A first name that's too ordinary, a too complicated surname and too many questions about my Jewish origins, Léa Eigenmann was the name I was given when I arrived. Since then, Léa has chosen her words, which she does not mince, with varying degrees of care.Léa sometimes speaks too much, sometimes too loudly, afraid of taking up too much space. Léa is always the go-between, the storyteller, because she looks for the right words, the ones that cut through or heal. Léa loves drunkenness, laziness, Léa writes to catch the passing of time."Shit, it's already September", she thinks as she walks home at dawn. Léa doesn't sleep. As she writes these texts, she wonders: how do you trace the contours of a human being? She attempts some answers, and I don't always agree with her. We could say that they are more like crossovers, the result of an encounter.
Léa feels lucky that the ten others have found their way to her.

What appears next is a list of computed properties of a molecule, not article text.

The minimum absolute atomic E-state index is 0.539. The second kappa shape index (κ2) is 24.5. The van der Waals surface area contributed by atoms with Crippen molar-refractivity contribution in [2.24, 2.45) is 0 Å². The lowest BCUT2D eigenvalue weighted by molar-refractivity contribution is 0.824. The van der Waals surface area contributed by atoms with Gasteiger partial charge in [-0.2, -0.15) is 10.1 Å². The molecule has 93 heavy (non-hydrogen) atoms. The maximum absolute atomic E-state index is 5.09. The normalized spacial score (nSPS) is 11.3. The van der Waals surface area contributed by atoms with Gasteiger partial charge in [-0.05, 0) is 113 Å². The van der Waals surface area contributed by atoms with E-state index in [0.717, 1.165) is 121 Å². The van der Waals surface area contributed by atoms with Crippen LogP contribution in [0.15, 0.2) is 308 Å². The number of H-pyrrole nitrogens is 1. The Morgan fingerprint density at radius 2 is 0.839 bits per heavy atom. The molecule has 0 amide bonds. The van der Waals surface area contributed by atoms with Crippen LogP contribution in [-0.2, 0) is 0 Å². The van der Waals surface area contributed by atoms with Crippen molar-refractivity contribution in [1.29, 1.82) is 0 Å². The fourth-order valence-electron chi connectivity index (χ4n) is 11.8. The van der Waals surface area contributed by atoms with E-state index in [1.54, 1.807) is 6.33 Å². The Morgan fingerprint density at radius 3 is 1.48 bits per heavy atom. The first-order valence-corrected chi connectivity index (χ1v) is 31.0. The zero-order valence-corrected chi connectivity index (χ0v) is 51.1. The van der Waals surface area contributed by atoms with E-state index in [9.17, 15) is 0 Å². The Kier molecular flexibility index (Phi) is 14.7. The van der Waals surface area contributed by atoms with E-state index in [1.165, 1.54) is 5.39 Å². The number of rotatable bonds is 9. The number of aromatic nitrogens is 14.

Léa Eigenmann is a writer who holds a Master's degree in History and Aesthetics of Cinema from the University of Lausanne. Alongside her academic writing, she developped a freer, more poetic and fictional style. She is interested in writing for the theatre and directing, notably through two assistantships for TITUBA by the Faites des Vagues collective at the TU and On ne badine pas avec l'amour by Jean Liermier at the Théâtre de Carouge. Marked by a certain orality, her texts are made to be heard, and she seeks to explore the boundary between reading, writing and directing. Léa is a keen observer of the details of everyday life, the banal interactions of daily life, which she transcribes with humour and finesse. When she's not writing for herself, she writes for others, notably as a press agent for festivals such as FdS and GIFF. She is also a member of the curatorial teams of the NIFFF and the Tourne-Films Festival. One of her texts, Un peu de silence, was recently published in the Format Papier 8 publication.